John Harding was my answer to people who have made victimhood a way of life. John grows up with an alcoholic father who beats the crap out of him whenever he’s on a bender. Harding endures. Rather than becoming a carbon copy of his father. He does what many with tough childhoods actually do in real life rather than hit the Oprah circuit – Harding makes a life for himself in a brutal but positive manner. One of my favorite all time scenes is when Harding goes to fight in an Oakland back alley warehouse:
“Even with the cool outside air rattling through cracks in the sheet metal walls, a pungent mix of sweat, cologne, perfume, rage, anger and fear assaulted my nose. I inhaled deeply. Walking into a dirty cesspool of an arena like this made my blood pound. It reminded me of home, fightin’ off my old man and the bimbos he accumulated. My fingers curled into tight fists at my sides - nothin’ like memories of Pa to get me in the mood.”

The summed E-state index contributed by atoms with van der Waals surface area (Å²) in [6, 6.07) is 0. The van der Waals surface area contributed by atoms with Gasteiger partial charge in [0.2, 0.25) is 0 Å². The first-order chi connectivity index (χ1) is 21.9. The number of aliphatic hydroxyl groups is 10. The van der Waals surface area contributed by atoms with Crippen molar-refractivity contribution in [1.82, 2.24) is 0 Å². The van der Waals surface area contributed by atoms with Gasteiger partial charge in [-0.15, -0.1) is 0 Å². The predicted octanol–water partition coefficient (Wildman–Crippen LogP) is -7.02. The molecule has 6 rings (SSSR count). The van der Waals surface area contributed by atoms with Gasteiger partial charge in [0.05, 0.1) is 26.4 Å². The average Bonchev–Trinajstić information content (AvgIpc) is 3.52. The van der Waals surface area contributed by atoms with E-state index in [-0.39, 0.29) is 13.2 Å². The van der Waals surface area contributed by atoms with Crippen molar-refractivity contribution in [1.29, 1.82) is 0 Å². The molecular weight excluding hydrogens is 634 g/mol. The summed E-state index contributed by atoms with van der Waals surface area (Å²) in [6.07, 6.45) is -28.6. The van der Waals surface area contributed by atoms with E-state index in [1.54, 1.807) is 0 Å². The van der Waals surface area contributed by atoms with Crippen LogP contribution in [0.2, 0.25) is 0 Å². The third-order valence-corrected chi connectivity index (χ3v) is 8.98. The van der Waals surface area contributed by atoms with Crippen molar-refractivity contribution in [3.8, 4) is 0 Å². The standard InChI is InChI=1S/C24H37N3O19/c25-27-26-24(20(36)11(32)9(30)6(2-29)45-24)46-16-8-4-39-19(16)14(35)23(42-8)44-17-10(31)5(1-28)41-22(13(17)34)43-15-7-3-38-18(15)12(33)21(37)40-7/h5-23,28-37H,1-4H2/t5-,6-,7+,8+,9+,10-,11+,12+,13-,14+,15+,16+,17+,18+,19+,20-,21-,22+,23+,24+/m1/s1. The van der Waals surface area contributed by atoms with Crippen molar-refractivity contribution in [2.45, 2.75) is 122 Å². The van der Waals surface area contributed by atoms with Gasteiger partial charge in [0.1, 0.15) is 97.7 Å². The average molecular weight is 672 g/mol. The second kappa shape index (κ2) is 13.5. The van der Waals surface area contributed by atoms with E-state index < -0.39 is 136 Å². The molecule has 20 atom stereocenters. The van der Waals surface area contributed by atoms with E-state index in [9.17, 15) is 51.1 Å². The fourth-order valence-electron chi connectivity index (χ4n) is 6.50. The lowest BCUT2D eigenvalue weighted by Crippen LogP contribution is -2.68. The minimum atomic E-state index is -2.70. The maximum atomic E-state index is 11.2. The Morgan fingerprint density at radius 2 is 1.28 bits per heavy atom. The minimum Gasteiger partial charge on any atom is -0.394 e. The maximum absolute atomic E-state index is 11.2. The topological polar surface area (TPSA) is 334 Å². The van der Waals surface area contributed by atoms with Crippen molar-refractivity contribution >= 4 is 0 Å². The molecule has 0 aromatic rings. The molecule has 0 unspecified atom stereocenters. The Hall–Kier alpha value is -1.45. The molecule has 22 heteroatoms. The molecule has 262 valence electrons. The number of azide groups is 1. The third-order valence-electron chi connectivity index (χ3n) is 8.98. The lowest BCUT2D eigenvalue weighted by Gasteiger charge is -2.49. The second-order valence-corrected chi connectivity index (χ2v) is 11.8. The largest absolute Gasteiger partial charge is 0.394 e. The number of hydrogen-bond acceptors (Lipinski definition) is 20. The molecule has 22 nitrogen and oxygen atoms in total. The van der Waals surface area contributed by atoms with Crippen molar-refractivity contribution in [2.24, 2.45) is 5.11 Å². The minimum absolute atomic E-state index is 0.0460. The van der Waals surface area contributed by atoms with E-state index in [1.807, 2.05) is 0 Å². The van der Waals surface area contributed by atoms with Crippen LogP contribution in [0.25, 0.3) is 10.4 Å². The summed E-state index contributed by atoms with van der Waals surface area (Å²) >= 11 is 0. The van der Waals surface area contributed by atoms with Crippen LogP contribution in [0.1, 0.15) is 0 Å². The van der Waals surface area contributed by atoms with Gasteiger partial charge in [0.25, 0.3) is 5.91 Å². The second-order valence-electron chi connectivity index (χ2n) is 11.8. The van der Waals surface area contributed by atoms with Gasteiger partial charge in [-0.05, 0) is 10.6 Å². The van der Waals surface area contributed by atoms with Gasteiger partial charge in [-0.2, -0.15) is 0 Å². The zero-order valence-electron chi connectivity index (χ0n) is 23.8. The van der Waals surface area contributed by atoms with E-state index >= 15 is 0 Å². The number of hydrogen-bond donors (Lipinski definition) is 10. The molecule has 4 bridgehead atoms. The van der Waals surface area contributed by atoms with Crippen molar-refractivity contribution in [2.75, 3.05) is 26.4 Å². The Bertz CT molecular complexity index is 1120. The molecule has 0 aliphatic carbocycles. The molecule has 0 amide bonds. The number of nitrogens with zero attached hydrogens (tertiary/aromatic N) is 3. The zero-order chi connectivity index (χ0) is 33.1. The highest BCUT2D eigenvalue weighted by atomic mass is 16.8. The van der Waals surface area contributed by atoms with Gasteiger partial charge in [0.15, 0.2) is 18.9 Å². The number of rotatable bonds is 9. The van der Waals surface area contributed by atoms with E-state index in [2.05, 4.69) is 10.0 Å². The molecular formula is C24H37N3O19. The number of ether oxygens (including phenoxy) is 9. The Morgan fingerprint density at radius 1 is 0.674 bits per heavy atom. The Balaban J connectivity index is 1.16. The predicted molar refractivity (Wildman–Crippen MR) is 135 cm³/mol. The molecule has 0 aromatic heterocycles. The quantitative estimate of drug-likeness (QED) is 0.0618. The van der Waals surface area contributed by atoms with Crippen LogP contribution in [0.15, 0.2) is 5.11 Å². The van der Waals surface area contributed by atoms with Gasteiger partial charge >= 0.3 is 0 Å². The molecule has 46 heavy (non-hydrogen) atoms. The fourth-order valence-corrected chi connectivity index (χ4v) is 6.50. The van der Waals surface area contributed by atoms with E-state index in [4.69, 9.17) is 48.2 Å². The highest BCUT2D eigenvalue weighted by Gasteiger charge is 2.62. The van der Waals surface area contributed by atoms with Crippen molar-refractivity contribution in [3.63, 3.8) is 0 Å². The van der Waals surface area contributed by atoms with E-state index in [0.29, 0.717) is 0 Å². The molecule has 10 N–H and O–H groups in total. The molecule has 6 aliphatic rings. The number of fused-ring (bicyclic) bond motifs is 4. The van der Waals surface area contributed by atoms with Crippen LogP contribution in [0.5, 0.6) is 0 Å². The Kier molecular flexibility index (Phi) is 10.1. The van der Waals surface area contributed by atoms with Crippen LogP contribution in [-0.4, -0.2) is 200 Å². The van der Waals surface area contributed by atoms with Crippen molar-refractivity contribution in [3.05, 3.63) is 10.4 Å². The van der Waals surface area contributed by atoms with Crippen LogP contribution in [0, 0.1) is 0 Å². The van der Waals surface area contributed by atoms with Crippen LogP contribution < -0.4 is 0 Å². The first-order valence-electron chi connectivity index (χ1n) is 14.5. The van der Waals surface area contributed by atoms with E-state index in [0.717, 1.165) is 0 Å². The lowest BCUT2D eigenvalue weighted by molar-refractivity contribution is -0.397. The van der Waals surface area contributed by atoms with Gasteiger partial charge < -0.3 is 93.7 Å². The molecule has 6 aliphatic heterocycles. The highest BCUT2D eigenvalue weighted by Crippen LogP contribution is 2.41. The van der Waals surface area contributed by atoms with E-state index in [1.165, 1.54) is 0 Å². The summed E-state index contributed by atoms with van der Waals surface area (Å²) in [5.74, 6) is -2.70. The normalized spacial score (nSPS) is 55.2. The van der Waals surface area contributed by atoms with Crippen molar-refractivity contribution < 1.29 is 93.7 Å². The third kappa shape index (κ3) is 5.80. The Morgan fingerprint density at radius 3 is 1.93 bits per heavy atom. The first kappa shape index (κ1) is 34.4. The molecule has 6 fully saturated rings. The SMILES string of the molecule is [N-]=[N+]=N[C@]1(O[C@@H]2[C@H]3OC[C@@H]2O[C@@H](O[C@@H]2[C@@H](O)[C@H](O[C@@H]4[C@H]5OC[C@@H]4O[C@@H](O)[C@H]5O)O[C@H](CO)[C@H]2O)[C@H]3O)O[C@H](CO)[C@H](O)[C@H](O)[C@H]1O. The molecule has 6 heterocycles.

Oh Yeah! That’s John Harding in a nutshell, partner. With the sequel THE LURE OF HELL, I introduce Clint Dostiene and Lynn Montoya. Dostiene is a Company assassin with instinctive investigative skills. Lynn Montoya rounds out this deadly duo as probably the most brutal woman heroine I’ve ever created. She will strike a chord with women and men. These two cold blooded killers find a glimmer of hope in each other. John Harding helps them explore it, as he and his boss Denny Strobert stitch together Harding’s West Coast Murderer’s Row.
What qualities make a successful writer?